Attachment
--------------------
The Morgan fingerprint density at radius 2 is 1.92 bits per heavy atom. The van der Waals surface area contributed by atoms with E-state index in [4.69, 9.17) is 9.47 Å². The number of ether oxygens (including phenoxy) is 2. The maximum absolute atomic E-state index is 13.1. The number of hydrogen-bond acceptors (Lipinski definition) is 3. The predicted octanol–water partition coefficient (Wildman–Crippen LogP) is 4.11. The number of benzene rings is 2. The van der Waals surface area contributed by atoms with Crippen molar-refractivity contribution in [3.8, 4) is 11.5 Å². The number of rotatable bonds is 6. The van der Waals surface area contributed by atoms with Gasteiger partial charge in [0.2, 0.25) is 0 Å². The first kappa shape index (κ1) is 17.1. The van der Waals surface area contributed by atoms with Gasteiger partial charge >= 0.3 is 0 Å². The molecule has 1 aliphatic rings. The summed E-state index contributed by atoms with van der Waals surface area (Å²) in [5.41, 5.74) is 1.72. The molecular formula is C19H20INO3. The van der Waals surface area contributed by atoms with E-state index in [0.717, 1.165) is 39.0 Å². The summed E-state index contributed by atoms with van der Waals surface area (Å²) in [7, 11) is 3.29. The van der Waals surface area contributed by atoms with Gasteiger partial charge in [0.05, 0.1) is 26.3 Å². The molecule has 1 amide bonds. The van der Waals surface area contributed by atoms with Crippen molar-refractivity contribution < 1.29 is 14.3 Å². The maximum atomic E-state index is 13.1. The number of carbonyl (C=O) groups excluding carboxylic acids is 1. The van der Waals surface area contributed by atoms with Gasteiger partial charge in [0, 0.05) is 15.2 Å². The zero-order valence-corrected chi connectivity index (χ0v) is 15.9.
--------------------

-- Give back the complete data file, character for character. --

The Morgan fingerprint density at radius 2 is 1.92 bits per heavy atom. The van der Waals surface area contributed by atoms with E-state index in [4.69, 9.17) is 9.47 Å². The number of ether oxygens (including phenoxy) is 2. The maximum absolute atomic E-state index is 13.1. The number of hydrogen-bond acceptors (Lipinski definition) is 3. The predicted octanol–water partition coefficient (Wildman–Crippen LogP) is 4.11. The number of benzene rings is 2. The van der Waals surface area contributed by atoms with Crippen molar-refractivity contribution in [3.8, 4) is 11.5 Å². The number of rotatable bonds is 6. The van der Waals surface area contributed by atoms with Gasteiger partial charge in [0.2, 0.25) is 0 Å². The first kappa shape index (κ1) is 17.1. The van der Waals surface area contributed by atoms with Gasteiger partial charge >= 0.3 is 0 Å². The molecule has 1 aliphatic rings. The summed E-state index contributed by atoms with van der Waals surface area (Å²) in [5.41, 5.74) is 1.72. The molecular formula is C19H20INO3. The van der Waals surface area contributed by atoms with E-state index in [0.717, 1.165) is 39.0 Å². The summed E-state index contributed by atoms with van der Waals surface area (Å²) in [7, 11) is 3.29. The van der Waals surface area contributed by atoms with Gasteiger partial charge in [0.05, 0.1) is 26.3 Å². The molecule has 1 amide bonds. The van der Waals surface area contributed by atoms with Crippen molar-refractivity contribution < 1.29 is 14.3 Å². The maximum atomic E-state index is 13.1. The number of carbonyl (C=O) groups excluding carboxylic acids is 1. The van der Waals surface area contributed by atoms with Gasteiger partial charge in [0, 0.05) is 15.2 Å². The zero-order valence-corrected chi connectivity index (χ0v) is 15.9.